Durham, NC – Results of a phase II clinical trial released today in STEM CELLS Translational Medicine (SCTM) indicate that a limbal stem cell (LSC) transplantation is superior to a tissue graft in treating limbal stem cell deficiency syndrome (LSCD).
This could result in a new and better treatment for LSCD, a condition that is mostly caused by burns to the eye. In its most extreme form, LSCD results in severe vision loss or total blindness. Until recently, the main treatment for this condition was a limbal tissue transplant using tissue from either the patient, a relative or a cadaver — a treatment that carried with it a high risk of rejection and a lifetime of immunosuppressant drugs for the patient.
However, recent advances in cell therapy techniques have introduced stem cell transplantation as a possible way to deal with LSCD. The study reported on in SCTM, conducted by a team of researchers from Centre Hospitalier National d’Ophtalmologie des 15-20 and the Etablissement Français du Sang (EFS), was designed to compare the efficiency and safety of transplantation of LSCs cultured on human amniotic membrane to limbal tissue transplantation.
To do so, the researchers recruited 14 patients with stage 3 LSCD. They treated seven with autologous (their own) limbal stem cells (autoLSC) and seven with allogeneic (donated) stem cells (alloLSC). They followed the patients for an average of 72 months and then compared the results of their treatment to a retrospective control group of 16 people who had received either an autologous or allogenic LSC graft at Centre Hospitalier between 1993 and 2014.
“What we found was that, at the last follow-up visit, visual acuity was significantly better in the autoLSC and autologous limbal tissue (autoLT) groups than in the allogeneic limbal tissue (alloLT) and alloLSC groups. In fact, the allogeneic grafts featured low success rate and serious adverse events,” said Vincent Borderie, M.D., Ph.D., the study’s lead investigator.
“Visual acuity improved by 9.2 lines for autoLSC and 3.3 lines for autoLT,” he added. “And while both the autoLSC and autoLT patients were similar in terms of treatment efficiency — both showed high long-term survival — autoLSC transplantation appears to be safer than autoLT transplantation.”
Specifically, in the autoLSC group, no eyes were found to have decreased vision at last follow up, adverse events were both uncommon and minor, and the size of the limbal biopsy taken in the healthy contralateral donor eye was very small.
“Conversely,” Dr. Borderie said, “in the autoLT group, two out of nine eyes had decreased vision at last follow up, adverse events were common and potentially sight-threatening, and the size of the limbal biopsy taken in the healthy contralateral donor eye was much larger.
“These findings are interesting and useful in considering future cell-based therapies to treat LSC.”
“This study shows that using the patients’ own stem cells to treat a condition that causes severe vision loss or total blindness resulted in vision improvement and was safe to use,” said Anthony Atala, M.D., Editor-in-Chief of STEM CELLS Translational Medicine and director of the Wake Forest Institute for Regenerative Medicine. “These findings are significant, as the cell-based therapy had better outcomes than tissue grafting in the treatment of limbal stem cell deficiency syndrome.”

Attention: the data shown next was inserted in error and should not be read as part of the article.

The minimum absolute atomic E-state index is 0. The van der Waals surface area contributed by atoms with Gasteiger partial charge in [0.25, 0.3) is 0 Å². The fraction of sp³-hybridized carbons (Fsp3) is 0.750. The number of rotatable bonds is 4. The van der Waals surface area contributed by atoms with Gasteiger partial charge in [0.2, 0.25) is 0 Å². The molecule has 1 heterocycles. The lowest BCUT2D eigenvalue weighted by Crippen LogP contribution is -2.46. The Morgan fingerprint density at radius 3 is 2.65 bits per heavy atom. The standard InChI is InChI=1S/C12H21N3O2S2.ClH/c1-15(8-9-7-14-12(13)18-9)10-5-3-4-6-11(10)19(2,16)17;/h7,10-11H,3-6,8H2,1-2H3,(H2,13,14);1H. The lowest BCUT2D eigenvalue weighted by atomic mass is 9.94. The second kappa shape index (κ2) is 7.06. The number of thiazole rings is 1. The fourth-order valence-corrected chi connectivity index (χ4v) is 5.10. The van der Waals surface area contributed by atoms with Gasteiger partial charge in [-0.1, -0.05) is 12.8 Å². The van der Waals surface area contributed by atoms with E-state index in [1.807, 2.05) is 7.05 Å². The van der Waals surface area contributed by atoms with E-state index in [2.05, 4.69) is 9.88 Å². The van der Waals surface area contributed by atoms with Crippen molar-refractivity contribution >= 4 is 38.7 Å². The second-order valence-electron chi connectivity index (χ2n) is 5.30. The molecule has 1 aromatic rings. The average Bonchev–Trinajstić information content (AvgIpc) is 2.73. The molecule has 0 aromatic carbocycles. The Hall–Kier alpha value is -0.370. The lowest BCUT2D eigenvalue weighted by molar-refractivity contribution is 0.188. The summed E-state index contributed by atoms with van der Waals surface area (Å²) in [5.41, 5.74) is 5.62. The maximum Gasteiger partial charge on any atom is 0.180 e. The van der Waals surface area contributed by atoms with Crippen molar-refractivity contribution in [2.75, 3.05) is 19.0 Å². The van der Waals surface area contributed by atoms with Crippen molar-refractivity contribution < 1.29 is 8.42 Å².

The full article, “Long-Term Results of Cultured Limbal Stem Cell versus Limbal Tissue Transplantation in Stage 3 Limbal Deficiency,” can be accessed at https://stemcellsjournals.onlinelibrary.wiley.com/doi/abs/10.1002/sctm.19-0021.
About STEM CELLS Translational Medicine: STEM CELLS Translational Medicine (SCTM), co-published by AlphaMed Press and Wiley, is a monthly peer-reviewed publication dedicated to significantly advancing the clinical utilization of stem cell molecular and cellular biology. By bridging stem cell research and clinical trials, SCTM will help move applications of these critical investigations closer to accepted best practices. SCTM is the official journal partner of Regenerative Medicine Foundation.
About AlphaMed Press: Established in 1983, AlphaMed Press with offices in Durham, NC, San Francisco, CA, and Belfast, Northern Ireland, publishes two other internationally renowned peer-reviewed journals: STEM CELLS® (www.StemCells.com), celebrating its 37th year, is the world’s first journal devoted to this fast paced field of research. The Oncologist® (www.TheOncologist.com), also a monthly peer-reviewed publication, entering its 24th year, is devoted to community and hospital-based oncologists and physicians entrusted with cancer patient care. All three journals are premier periodicals with globally recognized editorial boards dedicated to advancing knowledge and education in their focused disciplines.
About Wiley: Wiley, a global company, helps people and organizations develop the skills and knowledge they need to succeed. Our online scientific, technical, medical and scholarly journals, combined with our digital learning, assessment and certification solutions, help universities, learned societies, businesses, governments and individuals increase the academic and professional impact of their work. For more than 200 years, we have delivered consistent performance to our stakeholders. The company’s website can be accessed at www.wiley.com.
About Regenerative Medicine Foundation (RMF): The non-profit Regenerative Medicine Foundation fosters strategic collaborations to accelerate the development of regenerative medicine to improve health and deliver cures. RMF pursues its mission by producing its flagship World Stem Cell Summit, honouring leaders through the Stem Cell and Regenerative Medicine Action Awards, and promoting educational initiatives.